Bil’s rating (out of 5): BBB.
Alternate title: The Hour Of The Pig
France/United Kingdom, 1993. BBC Films, CiBy 2000, British Screen Finance Ltd., European Co-production Fund. Screenplay by Leslie Megahey. Cinematography by John Hooper. Produced by David M. Thompson. Music by Alexandre Desplat. Production Design by Bruce Macadie. Costume Design by Anne Buruma. Film Editing by Isabelle Dedieu.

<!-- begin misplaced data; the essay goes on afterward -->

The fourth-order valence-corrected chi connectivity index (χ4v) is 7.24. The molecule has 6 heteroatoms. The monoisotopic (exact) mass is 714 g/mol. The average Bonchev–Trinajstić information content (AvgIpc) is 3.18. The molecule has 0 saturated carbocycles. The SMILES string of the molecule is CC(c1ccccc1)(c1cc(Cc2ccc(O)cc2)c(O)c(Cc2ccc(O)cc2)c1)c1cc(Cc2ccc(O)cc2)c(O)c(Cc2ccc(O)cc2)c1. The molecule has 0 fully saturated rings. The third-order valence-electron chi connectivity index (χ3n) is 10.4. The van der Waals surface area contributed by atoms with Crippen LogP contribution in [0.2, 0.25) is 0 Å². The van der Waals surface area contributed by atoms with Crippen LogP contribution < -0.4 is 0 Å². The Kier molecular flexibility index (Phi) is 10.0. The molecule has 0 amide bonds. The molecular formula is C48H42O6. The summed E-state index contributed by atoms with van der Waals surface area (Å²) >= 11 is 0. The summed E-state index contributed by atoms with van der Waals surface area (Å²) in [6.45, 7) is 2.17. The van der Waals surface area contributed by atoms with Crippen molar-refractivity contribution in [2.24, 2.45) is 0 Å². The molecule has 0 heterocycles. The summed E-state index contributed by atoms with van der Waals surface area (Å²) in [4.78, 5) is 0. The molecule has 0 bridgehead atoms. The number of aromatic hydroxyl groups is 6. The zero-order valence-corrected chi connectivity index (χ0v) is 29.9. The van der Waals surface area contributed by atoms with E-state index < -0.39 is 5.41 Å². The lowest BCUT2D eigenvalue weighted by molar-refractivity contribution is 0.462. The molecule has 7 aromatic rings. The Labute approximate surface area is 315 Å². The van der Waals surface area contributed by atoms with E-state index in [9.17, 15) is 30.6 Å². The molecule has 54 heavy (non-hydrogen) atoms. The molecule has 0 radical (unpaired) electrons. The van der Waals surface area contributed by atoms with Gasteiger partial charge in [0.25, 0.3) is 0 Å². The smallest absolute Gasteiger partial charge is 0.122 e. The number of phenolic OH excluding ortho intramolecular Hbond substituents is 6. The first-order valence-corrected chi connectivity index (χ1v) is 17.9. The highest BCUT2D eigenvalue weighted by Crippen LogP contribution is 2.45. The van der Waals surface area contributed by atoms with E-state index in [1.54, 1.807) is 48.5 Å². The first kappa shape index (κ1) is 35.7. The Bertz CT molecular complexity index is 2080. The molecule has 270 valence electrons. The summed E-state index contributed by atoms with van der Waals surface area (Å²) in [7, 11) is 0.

In the Middle Ages in France, animals were considered as equally subject to the law as humans were, and therefore the crimes they committed were brought to public trials complete with lawyers and a jury. Sounds more like a comedic skit, but this film is actually dead serious in its depiction of this very strange piece of legal history. Colin Firth is excellent as a lawyer assigned to defend a pig when it is accused of murdering a little boy. The Roma group to whom the pig belongs to are desperate for their possession to be found Not Guilty, as the animal represents a huge amount of income and survival for them. Firth at first finds the ordeal to be a big joke not worthy of his attention, but a little investigation in the matter ends up revealing many secrets about the tiny French village that he is living in. This film starts off riveting, engrossing you in its many plot tangles and enchanting visuals, then boils down to a weak ending and melodramatic finish. A real waste, considering the brilliant work being done by all involved, especially singer Amina Annabi as the gypsy woman who appeals to Firth for her pig and ends up stealing his heart.